Welcome to my web site. This started out in the 1990s as hand crafted HTML uploaded to web space provided by whichever ISP (internet service provider) I was using at the time. After changing ISP a couple of times (with consequent changes of web site URL and email address) I got my own domain, jim-easterbrook.me.uk.

In 2007 I started a blog on Google’s “Blogger.com” platform. The easy user interface meant I found it much easier to write blog posts than to update my own web site. By 2023 I’d got fed up with trying to maintain the Python scripts I’d written to help manage my hand crafted HTML so I decided to recreate the site using WordPress, an open source content management system that is fairly easy to use.

WordPress can be used for both blogs and “static” web sites, so it made sense to move my blog away from Blogger.com and combine it with my web site. “Site map” (linked from the menu at the top of this page) shows all my web pages and “Jim’s jottings” shows my blog.

The difference between a blog post and a web site page is rather vague. According to one beginner’s guide, “posts are timely, and pages are timeless”. A lot of what’s on this site is probably miscategorised, but I don’t plan to change it in the near future. When I write some new content I’ll give it a bit more thought.

That’s enough history, here’s a bit about me.

My leisure interests include cycling, food & drink, astronomy and doing up my 1930s house. I’ve written pages about some of these, and intend to write more when time allows. I’ve also webmastered a few pages for my partner Sarah.

I used to work at the BBC’s engineering Research & Development department. It’s a fascinating place to work, with a long history of great achievements. A lot of what they do is invisible to the general public, but I did once get my name in the credits of a TV programme. More recently I’ve helped save the BBC’s archives — I invented the world’s best PAL decoder, which has been used for many of the BBC’s recent DVD releases, and did a lot of work on the “reverse standards conversion” process used to recover “lost” episodes of Dr. Who from NTSC tapes.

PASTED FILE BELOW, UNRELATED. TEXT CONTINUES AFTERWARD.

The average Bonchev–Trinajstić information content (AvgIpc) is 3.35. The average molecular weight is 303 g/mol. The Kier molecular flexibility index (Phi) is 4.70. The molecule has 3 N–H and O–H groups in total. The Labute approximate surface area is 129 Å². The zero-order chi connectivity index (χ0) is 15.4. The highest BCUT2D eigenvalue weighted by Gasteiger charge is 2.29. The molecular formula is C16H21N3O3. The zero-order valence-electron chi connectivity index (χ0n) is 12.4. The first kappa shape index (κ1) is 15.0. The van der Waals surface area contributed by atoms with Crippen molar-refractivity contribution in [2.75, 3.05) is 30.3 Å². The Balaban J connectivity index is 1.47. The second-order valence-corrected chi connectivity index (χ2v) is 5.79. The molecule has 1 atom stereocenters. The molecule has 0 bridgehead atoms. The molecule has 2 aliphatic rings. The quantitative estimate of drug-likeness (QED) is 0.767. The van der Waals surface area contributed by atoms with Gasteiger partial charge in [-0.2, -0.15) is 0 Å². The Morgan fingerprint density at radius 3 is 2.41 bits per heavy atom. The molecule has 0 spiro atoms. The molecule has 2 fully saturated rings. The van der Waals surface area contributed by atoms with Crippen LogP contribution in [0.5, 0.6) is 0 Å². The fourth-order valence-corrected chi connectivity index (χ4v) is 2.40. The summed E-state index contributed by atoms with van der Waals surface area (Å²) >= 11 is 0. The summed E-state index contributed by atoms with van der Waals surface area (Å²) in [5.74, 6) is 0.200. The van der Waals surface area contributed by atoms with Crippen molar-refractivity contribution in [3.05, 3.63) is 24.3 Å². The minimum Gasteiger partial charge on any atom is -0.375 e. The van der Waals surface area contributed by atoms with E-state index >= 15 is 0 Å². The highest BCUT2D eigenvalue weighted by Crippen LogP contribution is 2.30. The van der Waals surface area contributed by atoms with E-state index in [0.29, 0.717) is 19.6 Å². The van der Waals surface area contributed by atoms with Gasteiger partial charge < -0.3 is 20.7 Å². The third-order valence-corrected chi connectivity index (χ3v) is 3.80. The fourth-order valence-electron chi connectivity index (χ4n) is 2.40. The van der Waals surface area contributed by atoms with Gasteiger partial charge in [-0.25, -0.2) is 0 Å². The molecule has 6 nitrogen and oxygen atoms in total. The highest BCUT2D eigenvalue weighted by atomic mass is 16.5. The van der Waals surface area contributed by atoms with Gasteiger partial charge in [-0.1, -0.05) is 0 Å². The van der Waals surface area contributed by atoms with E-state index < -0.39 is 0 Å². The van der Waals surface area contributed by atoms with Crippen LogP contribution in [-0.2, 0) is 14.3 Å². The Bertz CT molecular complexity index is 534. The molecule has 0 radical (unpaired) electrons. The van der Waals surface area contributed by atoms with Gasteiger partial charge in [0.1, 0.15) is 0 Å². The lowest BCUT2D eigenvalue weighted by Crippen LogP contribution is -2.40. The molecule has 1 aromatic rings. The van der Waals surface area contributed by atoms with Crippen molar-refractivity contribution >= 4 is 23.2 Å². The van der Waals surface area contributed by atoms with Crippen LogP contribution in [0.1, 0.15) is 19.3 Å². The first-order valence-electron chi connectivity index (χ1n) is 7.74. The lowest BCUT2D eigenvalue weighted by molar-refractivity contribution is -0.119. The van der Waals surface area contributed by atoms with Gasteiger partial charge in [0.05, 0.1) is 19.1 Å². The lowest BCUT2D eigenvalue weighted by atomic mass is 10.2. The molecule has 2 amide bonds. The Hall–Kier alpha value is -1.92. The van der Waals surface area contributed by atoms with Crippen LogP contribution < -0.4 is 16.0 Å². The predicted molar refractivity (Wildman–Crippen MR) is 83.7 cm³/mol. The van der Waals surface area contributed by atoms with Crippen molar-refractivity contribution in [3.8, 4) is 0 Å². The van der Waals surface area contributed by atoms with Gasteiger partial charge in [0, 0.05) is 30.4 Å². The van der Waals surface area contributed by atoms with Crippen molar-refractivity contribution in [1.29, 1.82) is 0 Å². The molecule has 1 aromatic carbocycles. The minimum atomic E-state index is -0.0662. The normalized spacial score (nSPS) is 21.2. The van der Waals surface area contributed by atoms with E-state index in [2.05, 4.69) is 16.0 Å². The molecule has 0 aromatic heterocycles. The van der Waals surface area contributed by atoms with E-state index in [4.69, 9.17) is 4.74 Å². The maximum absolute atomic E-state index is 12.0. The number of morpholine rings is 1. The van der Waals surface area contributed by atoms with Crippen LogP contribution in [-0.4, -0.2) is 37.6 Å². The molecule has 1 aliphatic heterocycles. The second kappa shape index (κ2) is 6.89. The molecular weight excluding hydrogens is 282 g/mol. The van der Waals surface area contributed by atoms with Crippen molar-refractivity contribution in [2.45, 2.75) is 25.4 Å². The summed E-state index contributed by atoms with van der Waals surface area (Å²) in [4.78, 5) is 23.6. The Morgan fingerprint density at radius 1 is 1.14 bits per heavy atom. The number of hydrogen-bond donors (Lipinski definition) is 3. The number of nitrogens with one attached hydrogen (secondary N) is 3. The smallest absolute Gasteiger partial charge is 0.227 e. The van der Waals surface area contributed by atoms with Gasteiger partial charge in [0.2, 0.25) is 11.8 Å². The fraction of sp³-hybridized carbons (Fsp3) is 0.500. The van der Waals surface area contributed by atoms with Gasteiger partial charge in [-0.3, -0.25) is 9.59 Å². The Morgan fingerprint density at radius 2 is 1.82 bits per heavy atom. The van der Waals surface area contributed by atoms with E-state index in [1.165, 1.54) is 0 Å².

In March 2014 I took early retirement from the BBC. I’m now a man of leisure, apart from all the work still to be done on the house and garden…

Disclaimer: these are my personal views and not those of the BBC.

Surely there’s more than this?

As you browse this web site you’ll soon realise I don’t update it very often. You’ll also see that I don’t have much of an eye for attractive web page design. These days I prefer to put my stuff on special purpose web sites designed and maintained by people who know what they’re doing. The downside of this is that the content I create may be served up with adverts (unless, like me, you use an advert blocker) to pay for those sites.

flickr for photographs

Any photographs I want to share I usually upload to flickr. It’s a long established photo sharing service, and despite a substantial revamp a few years ago is still better than its competitors. If you’d like to browse through my photos I suggest you start with my “albums” page.

GitHub for software

Occasionally I need a bit of software and find that there isn’t a suitable program available (or not available for my choice of operating system). I usually end up writing something to do what I want, and if I think it might be useful to others I upload it to GitHub.

Weather station software – pywws

My most successful project is some software to store and process data from a popular make of home weather station. I use it to generate web pages such as “Stoneleigh weather – last 24 hours”. Judging by activity on the mailing list I set up pywws now has several hundred users, not just in this country but around the world.

Photo metadata editor – Photini

Photini screenshot

In the old days of film photography we could write information on the back of a print, e.g. “uncle Fred and auntie Wilma on holiday in Bognor, August 1956”. The equivalent of this in the world of digital photography is to store so-called metadata in the image file. There are several standards that define how this information is stored — Exif, IPTC and XMP.

Having failed to find an easy to use metadata editor for Linux I wrote my Photini program. I’ve gradually improved it, adding a Flickr uploader and the ability to import photos from my cameras. You can also set the location of a photograph by dragging it onto a map. It should work on Linux, Windows or MacOS computers.

So far Photini has not attracted much interest, perhaps because it solves a problem most people don’t realise they have. However, I wrote it for me and I’m happy with it. What more do I need?

Twitter for ephemera

I have a Twitter account @jimeasterbrook where I post a variety of pithy remarks about life, the universe and everything. However, Twitter has provided a good example of what can happen to a service when it’s controlled by a single entity, so I’ve recently started using Mastodon instead. My user name is @jim_easterbrook. My weather station also has an account: @kt19weather.